CCI: Comic Character Investigation #6

1 février 2011 Non Par Comic Box

[ENGLISH] This month: Bullseye. Since the inception of The Golden Age of comics in 1938, many heroes, and many villains, have splashed their battles across artistic pages, have endured their struggles in those same pages and have intrigued a readership which has loved their adventures for 72 years. This column celebrates such characters by taking a look each month at one of them. Some you will know and some are more obscure, but all hold a significant place in comics, for the world of stories in any medium is about the characters who populate it. The spectacular citizens of the universe who inhabit the comic book nation might be brave or sinister, bold or fearful, but all are characters who we can never forget. So, The Golden Age becomes the Silver Age, The Silver becomes The Bronze and so on, until today and until tomorrow. . . in The Endless Age of comics, and the beings who live inside them.

The Black Art of Bullseye

Villains have often entered stage left with a bang and exited stage right reluctantly with the help of the superhero at hand, but none of them has earned as high a place of honor among rogues as Bullseye. There are a few largely notable events in comic history. At DC two of the biggest would be the first appearance of Superman lifting a car over his head on that penultimate cover of Action Comics #1 and the birth of Batman at the death of Bruce Wayne’s parents in Detective Comics #27. There are others: Crisis on Infinite Earths, The Death of Superman etc. but without these first appearances they would never have happened. Marvel has their character moments too but perhaps since it became a popular company after DC did, plots within it tend to stand out more than characters themselves. Two of these plot points have reverberated across modern comic history.

One is the memorable and dramatic death of Spider-Man’s great love Gwen Stacy at the hands of The Green Goblin. Mary Jane Watson may have been his destined soul mate but the importance of Gwen Stacy’s death and its significance to Spider-Man will never be forgotten. Perhaps it is even a poignant attempt to let readers know that our first great loves may not be our fates after all.

Bullseye’s claim to criminal fame, besides his ability to hit anything he aims it, goes beyond even the Green Goblin’s rare feat of successfully taking a main character out of the picture. He does what many a supervillain has dreamed of accomplishing: killing a superhero. In Daredevil #181, decades of dark dreaming by innumerable villains finally pays off when Electra dies at the hands of the greatest marksman in comicdom. The brilliance of this moment is that it mimics great literature, where significant characters commonly die to reflect the truth of life. The fall of Elektra under a supervillain then, helped raise the comic form. Everyone knows that comics are where the heroes win so when she didn’t, it was a pivotal as well as a classic moment in graphic storytelling.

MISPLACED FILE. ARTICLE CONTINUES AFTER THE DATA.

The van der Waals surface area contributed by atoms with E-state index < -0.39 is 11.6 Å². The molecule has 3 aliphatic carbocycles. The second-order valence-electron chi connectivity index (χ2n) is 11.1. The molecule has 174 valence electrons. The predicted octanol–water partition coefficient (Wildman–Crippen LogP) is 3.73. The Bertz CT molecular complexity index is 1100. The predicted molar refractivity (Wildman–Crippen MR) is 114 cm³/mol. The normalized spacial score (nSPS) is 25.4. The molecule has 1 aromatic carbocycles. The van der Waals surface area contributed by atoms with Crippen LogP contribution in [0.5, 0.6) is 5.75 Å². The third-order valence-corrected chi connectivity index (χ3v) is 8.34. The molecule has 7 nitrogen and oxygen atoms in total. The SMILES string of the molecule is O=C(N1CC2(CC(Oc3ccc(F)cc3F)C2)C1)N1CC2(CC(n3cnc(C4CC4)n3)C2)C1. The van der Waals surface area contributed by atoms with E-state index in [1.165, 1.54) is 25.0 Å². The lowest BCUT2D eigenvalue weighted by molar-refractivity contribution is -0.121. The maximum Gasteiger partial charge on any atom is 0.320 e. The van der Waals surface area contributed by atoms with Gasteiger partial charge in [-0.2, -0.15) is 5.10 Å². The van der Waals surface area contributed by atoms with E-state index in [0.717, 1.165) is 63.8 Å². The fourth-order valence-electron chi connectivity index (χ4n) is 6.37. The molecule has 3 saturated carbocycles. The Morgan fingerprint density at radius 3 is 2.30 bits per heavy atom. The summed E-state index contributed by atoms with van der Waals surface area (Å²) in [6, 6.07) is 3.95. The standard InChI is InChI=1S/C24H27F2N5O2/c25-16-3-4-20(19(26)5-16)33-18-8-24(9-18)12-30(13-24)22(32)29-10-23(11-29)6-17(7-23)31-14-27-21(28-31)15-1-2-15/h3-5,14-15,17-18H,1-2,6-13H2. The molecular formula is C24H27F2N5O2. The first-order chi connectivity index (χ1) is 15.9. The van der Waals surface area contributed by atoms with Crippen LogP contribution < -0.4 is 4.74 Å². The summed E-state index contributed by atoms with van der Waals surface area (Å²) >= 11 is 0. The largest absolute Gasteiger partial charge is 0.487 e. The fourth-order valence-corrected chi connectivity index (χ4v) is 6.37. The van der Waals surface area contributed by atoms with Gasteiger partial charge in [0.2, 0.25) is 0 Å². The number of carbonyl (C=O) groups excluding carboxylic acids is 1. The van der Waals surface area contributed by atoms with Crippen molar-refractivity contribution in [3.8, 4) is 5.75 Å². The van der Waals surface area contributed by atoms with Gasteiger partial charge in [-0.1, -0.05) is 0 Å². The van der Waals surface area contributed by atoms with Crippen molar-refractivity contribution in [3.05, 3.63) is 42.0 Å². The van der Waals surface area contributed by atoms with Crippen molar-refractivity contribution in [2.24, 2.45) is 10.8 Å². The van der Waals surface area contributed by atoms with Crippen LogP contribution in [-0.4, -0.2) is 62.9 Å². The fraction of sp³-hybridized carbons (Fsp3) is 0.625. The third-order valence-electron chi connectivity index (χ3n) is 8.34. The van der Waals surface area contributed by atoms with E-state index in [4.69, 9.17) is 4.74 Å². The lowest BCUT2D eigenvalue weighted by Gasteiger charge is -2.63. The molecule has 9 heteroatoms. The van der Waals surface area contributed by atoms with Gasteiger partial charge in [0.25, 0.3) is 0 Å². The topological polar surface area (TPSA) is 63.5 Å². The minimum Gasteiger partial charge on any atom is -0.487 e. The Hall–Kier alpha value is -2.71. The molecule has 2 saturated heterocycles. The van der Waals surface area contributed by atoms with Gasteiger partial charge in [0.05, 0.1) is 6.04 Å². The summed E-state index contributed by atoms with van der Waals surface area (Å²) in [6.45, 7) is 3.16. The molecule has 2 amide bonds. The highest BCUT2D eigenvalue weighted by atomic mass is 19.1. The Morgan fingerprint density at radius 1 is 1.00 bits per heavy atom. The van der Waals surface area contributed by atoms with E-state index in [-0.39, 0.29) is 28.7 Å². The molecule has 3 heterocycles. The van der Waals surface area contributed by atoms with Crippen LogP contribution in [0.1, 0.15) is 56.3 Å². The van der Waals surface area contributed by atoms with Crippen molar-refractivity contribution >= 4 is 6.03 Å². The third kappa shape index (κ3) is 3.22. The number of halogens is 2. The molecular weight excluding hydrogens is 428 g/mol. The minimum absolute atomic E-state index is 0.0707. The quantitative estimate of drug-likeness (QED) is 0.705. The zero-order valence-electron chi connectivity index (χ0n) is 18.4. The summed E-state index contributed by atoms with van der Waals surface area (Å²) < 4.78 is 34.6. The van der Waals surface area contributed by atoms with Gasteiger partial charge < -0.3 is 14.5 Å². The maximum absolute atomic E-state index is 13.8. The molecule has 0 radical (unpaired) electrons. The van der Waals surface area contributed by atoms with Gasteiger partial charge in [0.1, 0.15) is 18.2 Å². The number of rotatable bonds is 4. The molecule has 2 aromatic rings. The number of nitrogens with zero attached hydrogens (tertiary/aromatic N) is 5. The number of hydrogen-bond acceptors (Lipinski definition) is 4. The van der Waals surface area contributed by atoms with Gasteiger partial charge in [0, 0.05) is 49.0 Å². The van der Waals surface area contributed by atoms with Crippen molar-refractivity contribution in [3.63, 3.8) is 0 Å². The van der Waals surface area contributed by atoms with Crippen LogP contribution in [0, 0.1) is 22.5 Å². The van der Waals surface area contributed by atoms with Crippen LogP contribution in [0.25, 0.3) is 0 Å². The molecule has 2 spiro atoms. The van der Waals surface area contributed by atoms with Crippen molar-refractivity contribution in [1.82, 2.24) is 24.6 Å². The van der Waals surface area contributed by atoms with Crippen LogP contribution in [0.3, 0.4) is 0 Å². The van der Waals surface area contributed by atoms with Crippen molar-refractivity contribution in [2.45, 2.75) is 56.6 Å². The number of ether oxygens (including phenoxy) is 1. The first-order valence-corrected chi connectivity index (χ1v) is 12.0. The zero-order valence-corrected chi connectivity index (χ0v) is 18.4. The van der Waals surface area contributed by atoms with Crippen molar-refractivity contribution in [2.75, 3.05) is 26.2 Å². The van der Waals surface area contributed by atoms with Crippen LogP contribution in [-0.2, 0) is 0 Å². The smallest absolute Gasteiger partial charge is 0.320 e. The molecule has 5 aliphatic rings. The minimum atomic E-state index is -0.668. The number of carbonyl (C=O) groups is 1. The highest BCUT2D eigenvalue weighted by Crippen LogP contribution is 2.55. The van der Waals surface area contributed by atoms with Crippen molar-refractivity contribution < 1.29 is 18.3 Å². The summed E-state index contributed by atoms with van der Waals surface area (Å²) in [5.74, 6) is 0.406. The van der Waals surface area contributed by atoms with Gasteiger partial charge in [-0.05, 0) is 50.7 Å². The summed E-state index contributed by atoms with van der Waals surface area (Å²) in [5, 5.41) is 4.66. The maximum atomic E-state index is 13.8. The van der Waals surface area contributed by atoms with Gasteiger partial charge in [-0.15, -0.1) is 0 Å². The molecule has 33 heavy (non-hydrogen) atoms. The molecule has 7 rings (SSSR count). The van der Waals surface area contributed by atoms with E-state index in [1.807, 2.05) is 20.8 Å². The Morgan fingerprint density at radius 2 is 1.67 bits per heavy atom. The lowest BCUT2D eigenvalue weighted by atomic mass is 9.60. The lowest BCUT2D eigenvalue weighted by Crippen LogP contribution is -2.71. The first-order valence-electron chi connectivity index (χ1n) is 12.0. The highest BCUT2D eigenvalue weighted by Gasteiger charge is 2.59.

This seminal moment occurred in 1982 as the Modern Age was drawing its first fine breaths at Marvel and it set Bullseye apart from the usual supervillain. The archenemy of Daredevil, of course one kill was not enough for him and another great love of Matt Murdock, Karen Page fell before him as well. First appearing in Daredevil #1, and hired as a secretary by Foggy Nelson, she eventually became the second love of Daredevil, a position in life which seems to seal a woman’s dark fate, for while not successfully killing Daredevil himself with his best efforts, he seems to be a constant source of lost loves for the red-garbed hero. Fortunately, Elektra is later resurrected (for some characters will not go quietly into the night) but it does not lessen the significance of her death at his hands. Bullseye seems an uncontented killer and has lived up to his name more than twice in hitting such significant targets. He also killed Sentry’s wife so it seems as if as a character he was nominated to knock off “significant others” at Marvel. Yet it is Daredevil who bears the brunt of his attacks and the largest share of pain, until Daredevil finally returns the favor and takes down the master of marksmanship once and for all. Quite poignantly, he kills Bullseye the same way Bullseye had killed Elektra, with the added benefit of breaking both of his arms first. In the end Bullseye became what he lived for, a target. The question of course, remains, who will take up his mantle? Because some marksmen also do not go away quietly, especially if there is something worth aiming at, maybe something red, and always in their sights. . .

[James Parducci]

James Parducci is the creator of the comic series Nighthunter. He has been published in multiple periodicals and runs his own freelance writing business in San Diego.